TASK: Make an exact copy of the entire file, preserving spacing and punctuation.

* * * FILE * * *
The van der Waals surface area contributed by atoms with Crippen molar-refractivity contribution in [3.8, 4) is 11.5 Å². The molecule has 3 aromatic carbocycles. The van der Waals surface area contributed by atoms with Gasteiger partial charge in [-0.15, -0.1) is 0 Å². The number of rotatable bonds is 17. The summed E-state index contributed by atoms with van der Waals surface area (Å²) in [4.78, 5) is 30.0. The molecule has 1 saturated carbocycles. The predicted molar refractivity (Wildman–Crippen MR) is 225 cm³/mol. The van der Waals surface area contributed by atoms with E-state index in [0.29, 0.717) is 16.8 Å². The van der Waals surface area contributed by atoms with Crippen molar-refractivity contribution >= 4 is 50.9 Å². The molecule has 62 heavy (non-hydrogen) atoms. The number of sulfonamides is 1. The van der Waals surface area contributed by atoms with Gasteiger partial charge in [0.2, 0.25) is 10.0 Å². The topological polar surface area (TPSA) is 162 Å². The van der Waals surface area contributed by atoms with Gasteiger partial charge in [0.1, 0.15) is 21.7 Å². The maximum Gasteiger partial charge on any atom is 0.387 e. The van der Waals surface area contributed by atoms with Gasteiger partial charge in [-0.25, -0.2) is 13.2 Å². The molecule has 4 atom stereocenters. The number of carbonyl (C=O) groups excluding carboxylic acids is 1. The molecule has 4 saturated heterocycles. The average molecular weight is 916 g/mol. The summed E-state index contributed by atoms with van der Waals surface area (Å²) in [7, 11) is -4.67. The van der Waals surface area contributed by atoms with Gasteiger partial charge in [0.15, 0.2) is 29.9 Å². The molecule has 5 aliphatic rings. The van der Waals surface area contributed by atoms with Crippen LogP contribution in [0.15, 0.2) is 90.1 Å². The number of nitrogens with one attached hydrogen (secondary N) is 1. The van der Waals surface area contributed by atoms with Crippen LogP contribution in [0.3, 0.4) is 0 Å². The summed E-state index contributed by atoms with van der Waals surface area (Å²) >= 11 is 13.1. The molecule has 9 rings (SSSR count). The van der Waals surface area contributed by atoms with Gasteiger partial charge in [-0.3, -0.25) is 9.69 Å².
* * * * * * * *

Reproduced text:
The van der Waals surface area contributed by atoms with Crippen molar-refractivity contribution in [3.8, 4) is 11.5 Å². The molecule has 3 aromatic carbocycles. The van der Waals surface area contributed by atoms with Gasteiger partial charge in [-0.15, -0.1) is 0 Å². The number of rotatable bonds is 17. The summed E-state index contributed by atoms with van der Waals surface area (Å²) in [4.78, 5) is 30.0. The molecule has 1 saturated carbocycles. The predicted molar refractivity (Wildman–Crippen MR) is 225 cm³/mol. The van der Waals surface area contributed by atoms with E-state index in [0.29, 0.717) is 16.8 Å². The van der Waals surface area contributed by atoms with Crippen molar-refractivity contribution >= 4 is 50.9 Å². The molecule has 62 heavy (non-hydrogen) atoms. The number of sulfonamides is 1. The van der Waals surface area contributed by atoms with Gasteiger partial charge in [0.2, 0.25) is 10.0 Å². The topological polar surface area (TPSA) is 162 Å². The van der Waals surface area contributed by atoms with Gasteiger partial charge in [0.1, 0.15) is 21.7 Å². The maximum Gasteiger partial charge on any atom is 0.387 e. The van der Waals surface area contributed by atoms with Gasteiger partial charge in [-0.25, -0.2) is 13.2 Å². The molecule has 4 atom stereocenters. The number of carbonyl (C=O) groups excluding carboxylic acids is 1. The molecule has 4 saturated heterocycles. The average molecular weight is 916 g/mol. The summed E-state index contributed by atoms with van der Waals surface area (Å²) in [7, 11) is -4.67. The van der Waals surface area contributed by atoms with Gasteiger partial charge in [0.15, 0.2) is 29.9 Å². The molecule has 5 aliphatic rings. The van der Waals surface area contributed by atoms with Crippen LogP contribution in [0.15, 0.2) is 90.1 Å². The number of nitrogens with one attached hydrogen (secondary N) is 1. The van der Waals surface area contributed by atoms with Crippen LogP contribution in [0.3, 0.4) is 0 Å². The summed E-state index contributed by atoms with van der Waals surface area (Å²) >= 11 is 13.1. The molecule has 9 rings (SSSR count). The van der Waals surface area contributed by atoms with Gasteiger partial charge in [-0.3, -0.25) is 9.69 Å².